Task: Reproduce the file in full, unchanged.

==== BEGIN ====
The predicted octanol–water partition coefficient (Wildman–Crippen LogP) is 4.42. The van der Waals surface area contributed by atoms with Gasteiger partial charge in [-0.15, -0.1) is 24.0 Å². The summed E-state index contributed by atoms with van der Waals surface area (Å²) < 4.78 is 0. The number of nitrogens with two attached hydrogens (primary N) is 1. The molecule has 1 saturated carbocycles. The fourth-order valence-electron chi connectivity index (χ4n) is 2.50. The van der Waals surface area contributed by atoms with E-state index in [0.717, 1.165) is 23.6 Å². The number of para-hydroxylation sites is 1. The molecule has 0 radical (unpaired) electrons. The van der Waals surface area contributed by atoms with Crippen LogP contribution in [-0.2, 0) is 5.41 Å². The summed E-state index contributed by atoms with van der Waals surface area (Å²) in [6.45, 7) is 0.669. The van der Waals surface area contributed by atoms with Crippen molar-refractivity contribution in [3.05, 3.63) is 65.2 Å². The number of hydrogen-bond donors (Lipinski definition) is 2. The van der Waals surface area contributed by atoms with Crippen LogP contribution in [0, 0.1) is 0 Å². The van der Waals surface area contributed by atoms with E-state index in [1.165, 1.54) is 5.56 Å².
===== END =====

The predicted octanol–water partition coefficient (Wildman–Crippen LogP) is 4.42. The van der Waals surface area contributed by atoms with Gasteiger partial charge in [-0.15, -0.1) is 24.0 Å². The summed E-state index contributed by atoms with van der Waals surface area (Å²) < 4.78 is 0. The number of nitrogens with two attached hydrogens (primary N) is 1. The molecule has 1 saturated carbocycles. The fourth-order valence-electron chi connectivity index (χ4n) is 2.50. The van der Waals surface area contributed by atoms with E-state index in [0.717, 1.165) is 23.6 Å². The number of para-hydroxylation sites is 1. The molecule has 0 radical (unpaired) electrons. The van der Waals surface area contributed by atoms with Crippen LogP contribution in [-0.2, 0) is 5.41 Å². The summed E-state index contributed by atoms with van der Waals surface area (Å²) in [6.45, 7) is 0.669. The van der Waals surface area contributed by atoms with Crippen molar-refractivity contribution in [3.05, 3.63) is 65.2 Å². The number of hydrogen-bond donors (Lipinski definition) is 2. The van der Waals surface area contributed by atoms with Crippen LogP contribution in [0, 0.1) is 0 Å². The van der Waals surface area contributed by atoms with E-state index in [1.165, 1.54) is 5.56 Å².